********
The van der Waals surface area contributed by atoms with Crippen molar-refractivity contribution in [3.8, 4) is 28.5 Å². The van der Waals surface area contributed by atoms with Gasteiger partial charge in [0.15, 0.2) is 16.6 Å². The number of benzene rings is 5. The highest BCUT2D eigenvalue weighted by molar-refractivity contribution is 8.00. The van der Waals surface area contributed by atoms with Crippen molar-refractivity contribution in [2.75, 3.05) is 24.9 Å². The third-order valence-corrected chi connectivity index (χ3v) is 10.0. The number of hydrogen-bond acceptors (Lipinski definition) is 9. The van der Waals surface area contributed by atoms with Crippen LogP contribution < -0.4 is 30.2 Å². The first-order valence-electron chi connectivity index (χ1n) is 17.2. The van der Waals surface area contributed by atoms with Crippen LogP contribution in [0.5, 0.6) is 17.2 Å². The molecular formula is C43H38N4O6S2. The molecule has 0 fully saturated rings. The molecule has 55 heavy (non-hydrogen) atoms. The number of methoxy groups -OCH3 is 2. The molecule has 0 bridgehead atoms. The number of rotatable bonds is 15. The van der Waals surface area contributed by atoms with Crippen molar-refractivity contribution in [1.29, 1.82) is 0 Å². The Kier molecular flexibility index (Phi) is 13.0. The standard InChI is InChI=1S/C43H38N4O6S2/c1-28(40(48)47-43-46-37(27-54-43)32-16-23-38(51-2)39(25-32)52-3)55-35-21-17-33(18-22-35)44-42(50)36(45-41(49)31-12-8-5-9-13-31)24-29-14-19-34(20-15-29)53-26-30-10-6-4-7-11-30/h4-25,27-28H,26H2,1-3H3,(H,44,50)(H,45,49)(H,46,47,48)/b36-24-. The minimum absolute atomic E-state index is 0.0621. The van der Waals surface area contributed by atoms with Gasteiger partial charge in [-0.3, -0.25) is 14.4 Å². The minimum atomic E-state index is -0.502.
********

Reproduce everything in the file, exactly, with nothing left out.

The van der Waals surface area contributed by atoms with Crippen molar-refractivity contribution in [3.8, 4) is 28.5 Å². The van der Waals surface area contributed by atoms with Gasteiger partial charge in [0.15, 0.2) is 16.6 Å². The number of benzene rings is 5. The highest BCUT2D eigenvalue weighted by molar-refractivity contribution is 8.00. The van der Waals surface area contributed by atoms with Crippen molar-refractivity contribution in [2.75, 3.05) is 24.9 Å². The third-order valence-corrected chi connectivity index (χ3v) is 10.0. The number of hydrogen-bond acceptors (Lipinski definition) is 9. The van der Waals surface area contributed by atoms with Crippen LogP contribution < -0.4 is 30.2 Å². The first-order valence-electron chi connectivity index (χ1n) is 17.2. The van der Waals surface area contributed by atoms with Crippen LogP contribution in [0.5, 0.6) is 17.2 Å². The molecular formula is C43H38N4O6S2. The molecule has 0 fully saturated rings. The molecule has 55 heavy (non-hydrogen) atoms. The number of methoxy groups -OCH3 is 2. The molecule has 0 bridgehead atoms. The number of rotatable bonds is 15. The van der Waals surface area contributed by atoms with Crippen molar-refractivity contribution in [1.29, 1.82) is 0 Å². The Kier molecular flexibility index (Phi) is 13.0. The standard InChI is InChI=1S/C43H38N4O6S2/c1-28(40(48)47-43-46-37(27-54-43)32-16-23-38(51-2)39(25-32)52-3)55-35-21-17-33(18-22-35)44-42(50)36(45-41(49)31-12-8-5-9-13-31)24-29-14-19-34(20-15-29)53-26-30-10-6-4-7-11-30/h4-25,27-28H,26H2,1-3H3,(H,44,50)(H,45,49)(H,46,47,48)/b36-24-. The minimum absolute atomic E-state index is 0.0621. The van der Waals surface area contributed by atoms with Gasteiger partial charge in [-0.3, -0.25) is 14.4 Å². The minimum atomic E-state index is -0.502.